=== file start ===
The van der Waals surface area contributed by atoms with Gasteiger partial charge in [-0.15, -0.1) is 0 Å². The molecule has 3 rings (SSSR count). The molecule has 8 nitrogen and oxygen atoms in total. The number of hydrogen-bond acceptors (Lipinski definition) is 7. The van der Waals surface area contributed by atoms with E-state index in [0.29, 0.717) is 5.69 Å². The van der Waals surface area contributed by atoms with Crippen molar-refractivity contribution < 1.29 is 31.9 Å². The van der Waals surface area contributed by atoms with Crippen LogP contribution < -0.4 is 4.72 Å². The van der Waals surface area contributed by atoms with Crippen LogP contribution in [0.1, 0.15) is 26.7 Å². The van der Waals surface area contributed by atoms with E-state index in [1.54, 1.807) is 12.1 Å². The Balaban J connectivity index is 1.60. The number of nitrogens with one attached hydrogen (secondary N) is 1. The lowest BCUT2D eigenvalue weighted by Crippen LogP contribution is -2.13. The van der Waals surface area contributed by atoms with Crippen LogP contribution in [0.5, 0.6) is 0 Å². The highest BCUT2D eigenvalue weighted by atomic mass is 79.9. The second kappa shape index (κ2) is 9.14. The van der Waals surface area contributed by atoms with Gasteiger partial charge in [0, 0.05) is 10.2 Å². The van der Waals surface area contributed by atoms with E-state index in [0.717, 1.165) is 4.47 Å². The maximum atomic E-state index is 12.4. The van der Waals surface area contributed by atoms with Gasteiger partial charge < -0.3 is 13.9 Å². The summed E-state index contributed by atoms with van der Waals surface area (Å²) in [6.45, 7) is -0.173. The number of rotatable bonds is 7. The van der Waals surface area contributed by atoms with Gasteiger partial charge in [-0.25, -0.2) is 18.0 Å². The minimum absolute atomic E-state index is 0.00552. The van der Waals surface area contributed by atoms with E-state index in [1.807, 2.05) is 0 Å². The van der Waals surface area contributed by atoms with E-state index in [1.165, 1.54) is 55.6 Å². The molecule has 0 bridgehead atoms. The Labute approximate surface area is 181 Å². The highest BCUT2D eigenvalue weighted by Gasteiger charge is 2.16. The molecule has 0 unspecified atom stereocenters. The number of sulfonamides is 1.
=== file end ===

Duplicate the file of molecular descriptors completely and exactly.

The van der Waals surface area contributed by atoms with Gasteiger partial charge in [-0.15, -0.1) is 0 Å². The molecule has 3 rings (SSSR count). The molecule has 8 nitrogen and oxygen atoms in total. The number of hydrogen-bond acceptors (Lipinski definition) is 7. The van der Waals surface area contributed by atoms with E-state index in [0.29, 0.717) is 5.69 Å². The van der Waals surface area contributed by atoms with Crippen molar-refractivity contribution < 1.29 is 31.9 Å². The van der Waals surface area contributed by atoms with Crippen LogP contribution < -0.4 is 4.72 Å². The van der Waals surface area contributed by atoms with Crippen LogP contribution in [0.1, 0.15) is 26.7 Å². The van der Waals surface area contributed by atoms with E-state index in [1.54, 1.807) is 12.1 Å². The Balaban J connectivity index is 1.60. The number of nitrogens with one attached hydrogen (secondary N) is 1. The lowest BCUT2D eigenvalue weighted by Crippen LogP contribution is -2.13. The van der Waals surface area contributed by atoms with Crippen LogP contribution in [0.5, 0.6) is 0 Å². The highest BCUT2D eigenvalue weighted by atomic mass is 79.9. The second kappa shape index (κ2) is 9.14. The van der Waals surface area contributed by atoms with Gasteiger partial charge in [0, 0.05) is 10.2 Å². The van der Waals surface area contributed by atoms with E-state index in [0.717, 1.165) is 4.47 Å². The maximum atomic E-state index is 12.4. The van der Waals surface area contributed by atoms with Gasteiger partial charge < -0.3 is 13.9 Å². The summed E-state index contributed by atoms with van der Waals surface area (Å²) in [6.45, 7) is -0.173. The number of rotatable bonds is 7. The van der Waals surface area contributed by atoms with Gasteiger partial charge in [-0.25, -0.2) is 18.0 Å². The minimum absolute atomic E-state index is 0.00552. The van der Waals surface area contributed by atoms with E-state index in [1.807, 2.05) is 0 Å². The van der Waals surface area contributed by atoms with E-state index in [1.165, 1.54) is 55.6 Å². The molecule has 0 bridgehead atoms. The Labute approximate surface area is 181 Å². The highest BCUT2D eigenvalue weighted by Gasteiger charge is 2.16. The molecule has 0 unspecified atom stereocenters. The number of sulfonamides is 1.